By CHRISTOPHER RITTER
BANGOR - War is peace.
Freedom is slavery.
Marriage is ... something else.
In his novel "1984," George Orwell explains that Newspeak, the language of the nightmarish government, "was designed not to extend but to diminish the range of thought."
Or, as a bureaucrat at the Ministry of Truth says, "It's a beautiful thing, the destruction of words."
"Destruction" is a strong term. The proponents of the gay marriage law would say they are interested only in "fairness" and "equality." They seem sincerely to believe that they only want to change the law in a small way.
But when a concept has existed in its basic form for 20 centuries and for that length of time has been the bedrock of society, there are no small changes.
If "fairness" is the standard by which marriage is to be judged, how fair is it, then, that bisexuals would be able to marry only one person of either sex or that a parent could not marry his or her child?
There is, in fact, no logical way to exclude the claims of any person, no matter how strange or worse than strange their thinking might seem to most of us today. Anyone could say that his or her rights were being violated by whatever definition of marriage held sway at a particular time. In this clutter of competing arguments and legal wrangles, the concept of and word marriage as it exists today would cease to have meaning.
There are other definitions of marriage in other cultures. For example, Osama bin Laden was the 17th son among 54 children by 22 wives legally married to a billionaire construction contractor in Saudi Arabia.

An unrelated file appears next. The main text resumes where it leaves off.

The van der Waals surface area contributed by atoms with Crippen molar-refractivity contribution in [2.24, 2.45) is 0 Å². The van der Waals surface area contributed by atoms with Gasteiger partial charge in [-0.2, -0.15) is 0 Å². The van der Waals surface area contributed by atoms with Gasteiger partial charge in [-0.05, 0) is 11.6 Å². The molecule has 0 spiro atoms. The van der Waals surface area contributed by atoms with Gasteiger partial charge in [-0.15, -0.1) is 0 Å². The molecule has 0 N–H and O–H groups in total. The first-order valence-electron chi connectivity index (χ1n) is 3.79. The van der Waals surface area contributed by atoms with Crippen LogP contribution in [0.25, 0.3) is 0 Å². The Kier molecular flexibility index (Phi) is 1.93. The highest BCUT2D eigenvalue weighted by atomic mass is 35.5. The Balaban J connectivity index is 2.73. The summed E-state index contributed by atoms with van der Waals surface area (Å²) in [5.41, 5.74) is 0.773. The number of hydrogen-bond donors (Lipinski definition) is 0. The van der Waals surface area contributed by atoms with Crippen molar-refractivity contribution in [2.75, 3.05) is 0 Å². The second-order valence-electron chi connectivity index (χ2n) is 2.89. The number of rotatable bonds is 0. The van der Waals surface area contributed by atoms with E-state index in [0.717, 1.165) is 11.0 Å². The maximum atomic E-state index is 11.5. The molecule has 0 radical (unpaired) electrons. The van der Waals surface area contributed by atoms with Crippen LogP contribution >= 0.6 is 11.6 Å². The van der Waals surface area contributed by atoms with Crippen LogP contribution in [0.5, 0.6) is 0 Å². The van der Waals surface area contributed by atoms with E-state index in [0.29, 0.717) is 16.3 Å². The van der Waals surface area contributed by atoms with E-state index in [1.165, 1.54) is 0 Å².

The Economist, an eminently establishment publication, stated in a Sept. 1 article that not having "harem-formation, which would have been an option in the past for many (high-achieving) males," hampers the efficiency of passing along the best genetic material to future generations.
Ironically, this assault on marriage is occurring at a time when increasingly we seem, within the limits of human imperfection, to be getting marriage right.
People are marrying later, the divorce rate is down and there is incontrovertible evidence that having both a mother and father at home is best for children.
Moreover, there seems to be more appreciation of the shared responsibilities and joys of marriage through a wider portion of the population than ever before. Economic realities and changing social norms mean that more marriages are being entered into as genuine partnerships of equals without forgetting the wonderful and befuddling differences between us.
In my own biased viewpoint, I think men benefit even more from these changes than women. To me, like most men who have really thought about this, one of the central mysteries of life is -- what do women see in us?
Ideas plain and simple to most ordinary people often confound judges and legislators under the influence of grand social theories and wealthy, powerful pressure groups. But this time, as Maine voters, we aren't trying to overturn someone else's mistake. We are being told we should be the first state by means of a popular election to make that mistake ourselves.
The destruction of even as important a word as "marriage" does not mean necessarily that we would arrive in the world of Orwell's Big Brother. There is always the hope that decency and common sense somehow will prevail. But none of us will know in our lifetimes what the full effects of this change would be.
Overturning 20 centuries of wisdom demands more thought and respect than the proponents of this law have given us. Our state and our children deserve better.
What to do is simple. It is not a poll or a focus group or a high-powered advertising campaign that will decide this question. We will all have a chance to step into a voting booth with no one else present, and to vote for what we think is right.
Christopher Ritter is a resident of Bangor.Tweet